Board gets food for thought about school lunch nutrition
The criticism that school lunch has taken over the years began a long time ago, basically when the whole program began in the 1940s. One of those criticisms has always been that the programs don't serve what kids will eat.
In the 1980s school lunch programs became more aggressive and started serving more "fast food" type menus. Then lunch programs began to face criticism that they were feeding students fast food instead of worrying about nutrition.
Recent criticism of the school lunch program in Carbon County has centered on this same idea; too much fast food, not enough nutrition. But school food services director Patty Rigby said it just isn't true last Wednesday during a Carbon School District Board of Education work meeting.
"At the back of the room are our lunch room managers who are the front line in this concern about nutrition in school lunch," she said. "Our lunches today are modeled after fast food because that is what the kids will eat. But the nutrition of what we serve is different from fast food."
To support her position she brought in a food broker to talk to the board about the history of the school food supply, how it has changed and what is going on today.
"The history of school lunch programs parallels the changes that have gone on in many industries and other phases of the food industry as well," said Dick Balderson, who is the owner of Basic Sales and Marketing, one of the suppliers of food to the district.
Balderson went on to explain that just like the growth of the mega-superstore grocery outlets where one can get everything under one roof, the school food service business has taken a track of large companies creating and marketing the food to schools.
"Uniformity in product was what it was all about," said Balderson. "The smaller companies were bought up by the bigger ones. I began by selling cans of fruit and vegetables to schools in 1972 and found the schools buying lots of product from us. With more and more food being sold to schools regulation by the federal government came into play."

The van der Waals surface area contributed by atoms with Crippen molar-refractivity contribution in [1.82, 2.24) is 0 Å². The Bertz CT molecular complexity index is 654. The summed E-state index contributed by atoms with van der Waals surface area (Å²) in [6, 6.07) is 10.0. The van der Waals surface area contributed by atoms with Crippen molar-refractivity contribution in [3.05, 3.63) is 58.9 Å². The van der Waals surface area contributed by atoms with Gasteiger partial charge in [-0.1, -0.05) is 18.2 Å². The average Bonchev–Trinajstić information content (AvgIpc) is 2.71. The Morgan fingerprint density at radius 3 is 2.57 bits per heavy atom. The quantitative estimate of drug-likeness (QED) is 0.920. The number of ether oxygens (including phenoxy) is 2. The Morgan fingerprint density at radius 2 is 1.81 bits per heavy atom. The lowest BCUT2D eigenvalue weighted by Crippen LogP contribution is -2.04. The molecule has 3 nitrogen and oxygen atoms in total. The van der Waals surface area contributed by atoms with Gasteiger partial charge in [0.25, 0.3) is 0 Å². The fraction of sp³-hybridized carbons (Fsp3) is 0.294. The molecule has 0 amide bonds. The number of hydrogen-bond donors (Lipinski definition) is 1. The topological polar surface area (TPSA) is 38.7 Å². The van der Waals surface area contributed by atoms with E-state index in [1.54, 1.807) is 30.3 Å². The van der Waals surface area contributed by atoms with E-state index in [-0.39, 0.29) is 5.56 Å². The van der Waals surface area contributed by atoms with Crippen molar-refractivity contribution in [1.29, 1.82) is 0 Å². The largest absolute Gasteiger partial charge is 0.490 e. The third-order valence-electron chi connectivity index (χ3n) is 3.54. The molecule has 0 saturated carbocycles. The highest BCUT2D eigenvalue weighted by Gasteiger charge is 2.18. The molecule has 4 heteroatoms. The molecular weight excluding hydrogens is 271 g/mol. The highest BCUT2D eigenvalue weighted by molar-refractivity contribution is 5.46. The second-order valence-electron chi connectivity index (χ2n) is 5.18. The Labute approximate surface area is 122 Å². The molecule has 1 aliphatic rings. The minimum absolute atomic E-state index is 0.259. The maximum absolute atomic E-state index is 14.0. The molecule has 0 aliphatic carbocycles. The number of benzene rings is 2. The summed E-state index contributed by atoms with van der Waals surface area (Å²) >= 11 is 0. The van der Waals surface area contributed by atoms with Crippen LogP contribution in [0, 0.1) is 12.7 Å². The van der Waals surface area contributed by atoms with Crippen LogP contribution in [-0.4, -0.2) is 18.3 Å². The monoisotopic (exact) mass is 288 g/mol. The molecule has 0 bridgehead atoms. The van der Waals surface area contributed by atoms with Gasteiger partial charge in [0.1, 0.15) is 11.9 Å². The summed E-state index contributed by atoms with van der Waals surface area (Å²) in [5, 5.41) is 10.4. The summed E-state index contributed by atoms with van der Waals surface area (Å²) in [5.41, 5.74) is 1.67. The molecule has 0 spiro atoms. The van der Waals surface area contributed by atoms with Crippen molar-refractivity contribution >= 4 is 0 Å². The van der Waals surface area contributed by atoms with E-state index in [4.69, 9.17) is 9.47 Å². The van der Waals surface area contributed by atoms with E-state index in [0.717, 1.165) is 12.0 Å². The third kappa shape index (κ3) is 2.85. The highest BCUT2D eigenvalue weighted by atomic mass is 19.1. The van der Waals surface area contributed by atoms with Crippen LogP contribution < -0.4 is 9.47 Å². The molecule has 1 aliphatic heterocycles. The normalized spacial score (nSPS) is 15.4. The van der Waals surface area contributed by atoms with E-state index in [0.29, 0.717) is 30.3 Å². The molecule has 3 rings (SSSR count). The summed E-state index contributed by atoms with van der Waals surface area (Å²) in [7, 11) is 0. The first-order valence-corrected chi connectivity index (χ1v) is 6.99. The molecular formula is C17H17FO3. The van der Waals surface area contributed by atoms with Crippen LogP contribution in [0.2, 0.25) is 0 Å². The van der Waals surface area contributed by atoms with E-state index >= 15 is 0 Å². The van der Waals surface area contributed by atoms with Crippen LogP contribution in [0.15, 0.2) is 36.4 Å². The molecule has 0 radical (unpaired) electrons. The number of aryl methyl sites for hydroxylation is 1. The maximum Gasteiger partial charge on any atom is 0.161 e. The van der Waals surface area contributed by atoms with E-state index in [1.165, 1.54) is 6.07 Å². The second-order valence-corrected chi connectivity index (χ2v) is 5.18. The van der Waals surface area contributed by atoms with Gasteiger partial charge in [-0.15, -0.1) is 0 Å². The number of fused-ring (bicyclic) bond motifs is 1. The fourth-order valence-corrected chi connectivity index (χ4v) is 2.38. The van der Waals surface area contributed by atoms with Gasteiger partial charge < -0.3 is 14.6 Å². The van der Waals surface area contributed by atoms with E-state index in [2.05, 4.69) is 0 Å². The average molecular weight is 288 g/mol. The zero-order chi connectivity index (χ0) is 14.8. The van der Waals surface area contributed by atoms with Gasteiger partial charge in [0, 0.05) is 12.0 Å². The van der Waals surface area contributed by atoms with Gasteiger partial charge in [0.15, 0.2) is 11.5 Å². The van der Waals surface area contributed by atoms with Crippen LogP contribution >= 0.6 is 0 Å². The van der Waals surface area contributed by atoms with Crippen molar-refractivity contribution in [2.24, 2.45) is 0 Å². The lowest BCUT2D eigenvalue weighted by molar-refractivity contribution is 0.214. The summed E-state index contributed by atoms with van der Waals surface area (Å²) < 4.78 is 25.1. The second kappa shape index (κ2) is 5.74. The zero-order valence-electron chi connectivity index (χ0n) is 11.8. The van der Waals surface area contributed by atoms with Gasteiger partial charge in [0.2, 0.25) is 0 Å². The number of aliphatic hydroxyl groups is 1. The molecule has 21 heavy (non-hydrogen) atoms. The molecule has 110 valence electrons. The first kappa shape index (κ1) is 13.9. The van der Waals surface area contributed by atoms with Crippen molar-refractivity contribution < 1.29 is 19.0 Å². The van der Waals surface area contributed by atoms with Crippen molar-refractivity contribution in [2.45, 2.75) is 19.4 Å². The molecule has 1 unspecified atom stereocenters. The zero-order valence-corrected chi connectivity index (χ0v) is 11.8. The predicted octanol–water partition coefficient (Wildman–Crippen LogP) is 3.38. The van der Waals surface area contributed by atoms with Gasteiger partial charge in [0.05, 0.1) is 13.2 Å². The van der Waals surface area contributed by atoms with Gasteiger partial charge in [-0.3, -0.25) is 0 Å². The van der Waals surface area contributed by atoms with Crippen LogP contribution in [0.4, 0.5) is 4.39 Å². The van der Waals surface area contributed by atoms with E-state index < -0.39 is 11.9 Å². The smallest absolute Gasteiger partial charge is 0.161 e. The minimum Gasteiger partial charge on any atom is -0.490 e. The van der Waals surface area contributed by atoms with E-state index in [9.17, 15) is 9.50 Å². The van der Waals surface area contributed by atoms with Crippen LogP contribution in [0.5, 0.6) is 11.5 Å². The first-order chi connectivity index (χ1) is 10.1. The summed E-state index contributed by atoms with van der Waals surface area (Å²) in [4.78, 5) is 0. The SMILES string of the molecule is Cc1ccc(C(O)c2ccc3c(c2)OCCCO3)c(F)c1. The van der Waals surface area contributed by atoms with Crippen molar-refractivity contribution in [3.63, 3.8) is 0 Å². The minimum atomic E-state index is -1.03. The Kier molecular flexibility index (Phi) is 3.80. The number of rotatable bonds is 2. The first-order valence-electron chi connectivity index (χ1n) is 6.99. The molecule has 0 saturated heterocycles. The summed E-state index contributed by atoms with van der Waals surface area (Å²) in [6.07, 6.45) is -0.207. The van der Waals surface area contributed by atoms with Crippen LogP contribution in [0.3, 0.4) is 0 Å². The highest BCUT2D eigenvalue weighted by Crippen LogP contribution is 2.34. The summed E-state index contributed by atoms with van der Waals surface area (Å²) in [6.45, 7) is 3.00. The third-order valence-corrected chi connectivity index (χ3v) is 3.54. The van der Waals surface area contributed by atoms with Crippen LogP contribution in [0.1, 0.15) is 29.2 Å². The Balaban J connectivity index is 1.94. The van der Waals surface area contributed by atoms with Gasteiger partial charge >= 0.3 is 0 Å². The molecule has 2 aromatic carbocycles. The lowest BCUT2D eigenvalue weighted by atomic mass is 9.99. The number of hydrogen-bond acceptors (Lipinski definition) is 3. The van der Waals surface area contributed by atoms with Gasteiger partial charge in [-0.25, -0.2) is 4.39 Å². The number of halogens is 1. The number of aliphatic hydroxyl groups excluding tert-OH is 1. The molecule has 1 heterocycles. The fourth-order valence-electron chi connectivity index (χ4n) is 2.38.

He explained that the United States Department of Agriculture began buying up surplus crops and then were selling them cheaply to schools.
"That was a time of one line and one choice in school lunch," he said. "What's the difference today? Schools have led the battle against trans-fats and are working a lot of fiber into the menus. They have also eliminated MSG from the products and are working on getting sodium down in all meals."
Rigby also chimed in and told the board that almost everything they use now with grains in it are multigrain products.
"In most things the kids have like it and are eating it," she said. "But we still haven't gotten them used to whole grain noodles for spaghetti. Honestly, much of what we serve may look like the fast food you buy from fast food outlets, but it is nothing like it in terms of nutrition."
Rigby also said that because of the large amount of food they buy, the school district's power over the processors who supply the food is considerable.
"We were getting zero percent chocolate milk from one dairy and the kids didn't like it," she said. "When we talked with the supplier they suggested we just go to one percent, but that didn't fit the program and we refused. The dairy supplier went to work and found a way to formulate the chocolate milk so the kids once again like to drink it and it met the standards we have set for us.
Rigby pointed out that nothing in the school lunch program is now deep fried; everything is baked. That is a real difference from standard fast food fare.
"I can guarantee that the nutrition that the kids are getting from the food at school is better than many of them are getting at home," stated Balderson.
Rigby pointed out that one of the problems they have is just getting students to take the time to eat. In a number of instances kids will dump much of their lunch in a desire to get to recess.
Board member Jeff Richens wondered if the district had a program of letting the kids have lunch recess first and then having them eat might make the situation better.
Rigby suggested that the lunch managers in the room answer that question because they are on the front line of serving the lunches. Most said that they thought that kind of move wouldn't make any difference.
After the meeting Rigby said that she is trying to come up with ways to educate parents on what school lunches contain in terms of nutrition. The department has a web site which provides a great deal of information, including menus for the schools and nutrition charts.
"I just want the parents to know that school lunch is nutritious for their children and we are working to make it better all the time," she said.
That web site can be reached by going to www.carbonschools.org/ and pulling down the departments tab and checking school nutrition.